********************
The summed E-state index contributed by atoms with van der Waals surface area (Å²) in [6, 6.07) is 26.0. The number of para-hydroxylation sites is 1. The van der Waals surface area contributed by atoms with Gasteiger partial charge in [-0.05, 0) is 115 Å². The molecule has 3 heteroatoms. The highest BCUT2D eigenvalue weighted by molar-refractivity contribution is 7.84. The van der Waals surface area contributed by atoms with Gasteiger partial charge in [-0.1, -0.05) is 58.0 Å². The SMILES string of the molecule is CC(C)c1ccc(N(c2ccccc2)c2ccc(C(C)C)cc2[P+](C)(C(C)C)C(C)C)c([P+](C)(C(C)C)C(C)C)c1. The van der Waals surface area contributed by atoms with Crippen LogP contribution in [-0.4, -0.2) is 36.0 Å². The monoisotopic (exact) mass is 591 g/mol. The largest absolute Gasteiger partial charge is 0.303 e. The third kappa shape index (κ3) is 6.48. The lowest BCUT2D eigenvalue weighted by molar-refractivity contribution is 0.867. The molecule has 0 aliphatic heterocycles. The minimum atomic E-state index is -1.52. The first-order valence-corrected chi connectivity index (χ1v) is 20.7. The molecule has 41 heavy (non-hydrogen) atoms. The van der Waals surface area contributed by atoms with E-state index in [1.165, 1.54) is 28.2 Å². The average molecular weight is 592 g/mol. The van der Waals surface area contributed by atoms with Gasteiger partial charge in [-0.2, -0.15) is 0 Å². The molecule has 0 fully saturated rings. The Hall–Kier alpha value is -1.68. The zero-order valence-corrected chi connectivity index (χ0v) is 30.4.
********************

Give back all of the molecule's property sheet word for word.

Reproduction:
The summed E-state index contributed by atoms with van der Waals surface area (Å²) in [6, 6.07) is 26.0. The number of para-hydroxylation sites is 1. The van der Waals surface area contributed by atoms with Gasteiger partial charge in [-0.05, 0) is 115 Å². The molecule has 3 heteroatoms. The highest BCUT2D eigenvalue weighted by molar-refractivity contribution is 7.84. The van der Waals surface area contributed by atoms with Gasteiger partial charge in [-0.1, -0.05) is 58.0 Å². The SMILES string of the molecule is CC(C)c1ccc(N(c2ccccc2)c2ccc(C(C)C)cc2[P+](C)(C(C)C)C(C)C)c([P+](C)(C(C)C)C(C)C)c1. The van der Waals surface area contributed by atoms with Crippen LogP contribution in [-0.4, -0.2) is 36.0 Å². The monoisotopic (exact) mass is 591 g/mol. The largest absolute Gasteiger partial charge is 0.303 e. The third kappa shape index (κ3) is 6.48. The lowest BCUT2D eigenvalue weighted by molar-refractivity contribution is 0.867. The molecule has 0 aliphatic heterocycles. The minimum atomic E-state index is -1.52. The first-order valence-corrected chi connectivity index (χ1v) is 20.7. The molecule has 41 heavy (non-hydrogen) atoms. The van der Waals surface area contributed by atoms with E-state index in [1.165, 1.54) is 28.2 Å². The average molecular weight is 592 g/mol. The van der Waals surface area contributed by atoms with Gasteiger partial charge in [-0.2, -0.15) is 0 Å². The molecule has 0 fully saturated rings. The Hall–Kier alpha value is -1.68. The zero-order valence-corrected chi connectivity index (χ0v) is 30.4.